EMERGENCY GRANTS | Crown Heights, Brooklyn
Conservancy Acts to Protect Weeksville Heritage Center Houses: Important Nonprofit in Financial Crunch

 The Conservancy is funding emergency repairs at three of the historic buildings at the Weeksville Heritage Center . Roof tarps were installed over leaking roofs on May 30. This will preserve the vulnerable interiors of the houses until the City commences a roof replacement project sometime next year.

Protecting the houses from further rain damage will assist the nonprofit Center in their ongoing efforts to preserve one of the most important free-Black settlements in the country. In addition to the roof tarps, the Conservancy is looking into funding other repairs that will help stabilize the historic Hunterfly Road Houses. 

ADVOCACY | City Council
City Council Limits Height of Residential "Voids"

The City Council voted yesterday to limit the height of mechanical “voids” in residential buildings to 25 feet. This is a good first step, and less than the 30 feet the Department of City Planning proposed. But the amendment only addresses one way developers game the zoning laws to create large buildings.

Under Council and public pressure, City Planning agreed to consider expanding the area covered by the new limit to residential buildings in Midtown, Hudson Yards, and Lower Manhattan.

ADVOCACY | Albany Statehouse
Help Us! Support Albany Bills to Close Zoning Loopholes

A proposal in Albany from Assemblymember Linda Rosenthal and State Senator Robert Jackson sets limits on all floor heights in residential buildings, including mechanical voids, or has them count against the overall allowed size of new construction ( read bill ). This is a more comprehensive approach to zoning reform than the Department of City Planning has offered.

Please call or write your representatives to let them know that you support bill A5026A/S3820A and want it passed before the Legislature adjourns in June. Find your Assemblymember here
EVENTS | Statewide
2019 Sacred Sites Open House Was a Success!

Thousands of New Yorkers and visitors took advantage of a sunny weekend to tour more than 150 religious institutions across the State who opened their doors for our ninth annual Sacred Sites Open House. From pre-booked tours, to people who just saw an open door and stepped in, participants were treated to the history, beauty, and diversity of New York’s remarkable religious architecture. They also heard about the range of cultural and social service programs these institutions provide.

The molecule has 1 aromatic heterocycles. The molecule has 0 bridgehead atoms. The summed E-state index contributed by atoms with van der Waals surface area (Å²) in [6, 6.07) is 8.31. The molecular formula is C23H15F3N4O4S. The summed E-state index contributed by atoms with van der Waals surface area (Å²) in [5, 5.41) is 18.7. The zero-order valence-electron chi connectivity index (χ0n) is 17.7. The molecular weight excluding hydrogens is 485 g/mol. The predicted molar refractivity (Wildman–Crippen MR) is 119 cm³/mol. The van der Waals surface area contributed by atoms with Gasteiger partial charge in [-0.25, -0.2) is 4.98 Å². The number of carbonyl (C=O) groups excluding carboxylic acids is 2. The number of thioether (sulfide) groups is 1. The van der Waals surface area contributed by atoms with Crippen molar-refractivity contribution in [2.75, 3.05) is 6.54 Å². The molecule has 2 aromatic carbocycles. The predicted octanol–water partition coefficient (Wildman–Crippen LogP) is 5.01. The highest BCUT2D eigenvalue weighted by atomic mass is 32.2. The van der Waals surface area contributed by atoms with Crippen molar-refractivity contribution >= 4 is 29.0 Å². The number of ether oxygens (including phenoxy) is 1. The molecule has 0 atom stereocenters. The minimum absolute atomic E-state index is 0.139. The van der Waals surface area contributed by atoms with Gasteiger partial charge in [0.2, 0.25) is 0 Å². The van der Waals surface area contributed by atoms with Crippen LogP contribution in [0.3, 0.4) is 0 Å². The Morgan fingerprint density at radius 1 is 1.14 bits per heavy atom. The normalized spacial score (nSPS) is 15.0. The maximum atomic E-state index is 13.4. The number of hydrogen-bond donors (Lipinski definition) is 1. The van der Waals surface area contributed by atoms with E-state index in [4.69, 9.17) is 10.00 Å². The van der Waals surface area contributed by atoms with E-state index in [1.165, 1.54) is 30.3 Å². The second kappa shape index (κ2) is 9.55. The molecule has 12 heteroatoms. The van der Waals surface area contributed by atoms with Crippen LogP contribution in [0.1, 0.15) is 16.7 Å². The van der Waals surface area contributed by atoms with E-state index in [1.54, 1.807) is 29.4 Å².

EMERGENCY GRANTS | Citywide
Emergency Grants Totaling $24,560 Help Nonprofit Groups

We can act quickly to help nonprofit organizations with building emergencies. A recent $10,000 grant to the Bloomingdale School of Music in Morningside Heights helped with the clean up after a major pipe burst soaked much of the interior.

A $14,560 grant is providing a beautiful new set of front doors to the Imanuel-First Spanish Church in Boerum Hill to replace ones damaged in a storm. (photo above: Chang W. Lee/ The New York Times )

2018 Annual Report

Learn more about the Conservancy and its 2018 projects and advocacy work. Highlights include a continued push to restore and raise funds for the Olmsted House in Staten Island and protecting the Brooklyn Promenade. We testified against out-of-scale structures, demanding that the City stop developers from creating large empty spaces, or "voids," so buildings are taller than normal zoning would allow.

The Conservancy also loaned over $500,000 to homeowners for restoration, provided Emergency Grants and preservation assistance to several nonprofit organizations, and granted over $487,000 to 40 religious institutions across New York State.

Mystery Landmark
Did You Identify This Mystery Landmark?

Our Lady of Lebanon Cathedral, located within the Brooklyn Heights Historic District, was designed by Richard Upjohn in a Romanesque Revival style in 1844. The building originally housed the Church of the Pilgrims congregation, until that group merged with the nearby Plymouth Church in 1934. The building was sold in 1944 to a Maronite congregation, who had a growing community in Brooklyn.

As part of the early work to renovate the site, new exterior doors were added from the French luxury liner, the SS Normandie. Other components were also brought in from the 1948 demolition of the Charles Schwab mansion on the Upper West Side and marble flooring from the French and Lebanese pavilions at the 1939 World’s Fair.


The building was correctly identified by Ralph Caccia and his favorite landmark is the iconic Brooklyn Bridge.

About Us

From the smallest buildings, to the most extraordinary landmarks, to our diverse neighborhoods, The New York Landmarks Conservancy preserves and protects the unique architectural heritage of the City we love.

We are on the frontlines, giving New York’s preservation needs a voice, advocating for sensible development, providing financial assistance and technical expertise—all to ensure that the character of our City continues to enrich the quality of life for all New Yorkers.
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The New York Landmarks Conservancy depends on donations from people like you, who love New York as much as we do.

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This month’s Landmark News is sponsored by   Stribling and Associates
This newsletter is made possible in part by the New York State Council on the Arts with the support of Governor Andrew M. Cuomo and the New York State Legislature.  
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